Vivint, Inc. has been hit with a class action suit over allegedly unsolicited telemarketing calls placed by a third-party marketing agency on its behalf.
The complaint states that the smart home services company contracts with co-defendant DSI Distributing to place unsolicited marketing calls. According to the lawsuit, DSI workers represent themselves to be Vivint employees and advertise Vivint’s services on these calls.
The lead plaintiff in the complaint, who claims his number is included in the National Do Not Call Registry (DNC), alleges he received an auto-dialed call from DSI on June 5th from a “spoofed” number associated with PECO energy. The man alleges that after a period of silence, a DSI representative claiming to represent Vivint came on the line, advertised Vivint’s services, and connected him with another Vivint representative. The plaintiff then set up an appointment with Vivint over the phone, for which his credit card was charged.
According to the complaint, the appointment set up by the plaintiff was the result of an illegal phone call. The man claims that although he called later in the day asking Vivint to stop calling, he received a week later two texts from the company advertising its services.
The case contends that these calls and texts constitute a violation of the Telephone Consumer Protection Act (TCPA) in that the law prohibits companies from calling numbers included in the DNC without obtaining prior express consent and from placing calls by way of an auto-dialer.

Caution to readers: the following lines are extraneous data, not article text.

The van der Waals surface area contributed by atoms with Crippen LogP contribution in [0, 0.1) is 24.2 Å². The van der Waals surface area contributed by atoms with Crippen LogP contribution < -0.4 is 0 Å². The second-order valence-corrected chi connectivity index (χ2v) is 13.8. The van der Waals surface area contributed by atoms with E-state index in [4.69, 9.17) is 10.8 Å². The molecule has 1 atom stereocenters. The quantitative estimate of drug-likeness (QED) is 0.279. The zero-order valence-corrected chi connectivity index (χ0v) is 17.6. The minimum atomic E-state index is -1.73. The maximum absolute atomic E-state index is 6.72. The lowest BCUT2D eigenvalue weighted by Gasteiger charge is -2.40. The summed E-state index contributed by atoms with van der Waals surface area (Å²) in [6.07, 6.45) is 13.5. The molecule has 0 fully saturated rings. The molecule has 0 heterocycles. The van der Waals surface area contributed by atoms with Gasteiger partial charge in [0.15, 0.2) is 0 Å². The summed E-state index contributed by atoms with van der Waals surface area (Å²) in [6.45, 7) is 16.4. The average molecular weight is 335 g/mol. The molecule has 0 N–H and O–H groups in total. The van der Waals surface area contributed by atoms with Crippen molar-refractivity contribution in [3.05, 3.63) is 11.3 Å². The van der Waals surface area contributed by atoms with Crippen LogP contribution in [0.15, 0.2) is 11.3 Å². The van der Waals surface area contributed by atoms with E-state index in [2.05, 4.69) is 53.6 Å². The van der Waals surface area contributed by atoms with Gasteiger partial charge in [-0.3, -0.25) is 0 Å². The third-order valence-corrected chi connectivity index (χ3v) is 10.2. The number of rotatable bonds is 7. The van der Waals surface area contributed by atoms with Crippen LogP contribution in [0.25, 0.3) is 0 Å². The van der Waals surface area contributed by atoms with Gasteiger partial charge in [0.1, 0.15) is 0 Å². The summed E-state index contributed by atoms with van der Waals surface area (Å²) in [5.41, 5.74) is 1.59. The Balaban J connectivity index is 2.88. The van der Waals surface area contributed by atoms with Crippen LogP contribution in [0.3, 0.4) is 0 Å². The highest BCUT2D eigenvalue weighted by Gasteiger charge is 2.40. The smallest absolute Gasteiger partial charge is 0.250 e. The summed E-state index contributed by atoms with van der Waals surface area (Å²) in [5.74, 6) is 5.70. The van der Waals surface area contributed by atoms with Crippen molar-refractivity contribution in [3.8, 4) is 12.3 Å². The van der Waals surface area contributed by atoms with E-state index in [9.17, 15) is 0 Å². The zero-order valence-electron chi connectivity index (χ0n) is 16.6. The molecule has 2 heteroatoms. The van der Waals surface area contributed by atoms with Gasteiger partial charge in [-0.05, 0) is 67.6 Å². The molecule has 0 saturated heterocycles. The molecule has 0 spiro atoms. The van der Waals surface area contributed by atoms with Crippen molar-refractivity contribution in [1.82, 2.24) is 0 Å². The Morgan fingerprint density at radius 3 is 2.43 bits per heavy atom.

Unfortunately, TCPA violations have become increasingly common in recent years. According to the case, the FTC in 2016 reported it had received about 3.4 million complaints about robocalls; in 2017, that number increased to over 4.5 million. The complaint cites research that suggests nearly half of all calls made to cell phones this year will be fraudulent.
The suit seeks to certify the following classes:
“All persons within the United States to whom: (a) Defendants, and/or a third party acting on their behalf, made at least two telephone solicitation calls during a 12 month period; (b) to a residential telephone number; (c) that had been listed on the National Do Not Call Registry for more than 31 days prior to the first call; (d) promoting the goods or services of the Defendants; (e) at any time in the period that begins four years before the date of filing this Complaint to trial.”
“All persons within the United States to whom: (a) Defendants, and/or a third party acting on their behalf, made one or more non-emergency telephone calls; (b) to their cellular telephone number or number that is charged per call; (c) using an automatic telephone dialing system or an artificial or prerecorded voice; and (d) at any time in the period that begins four years before the date of the filing of this Complaint to trial.”
The complaint requests damages of $500 per call, with up to $1,500 per call in cases of willful and knowing violations.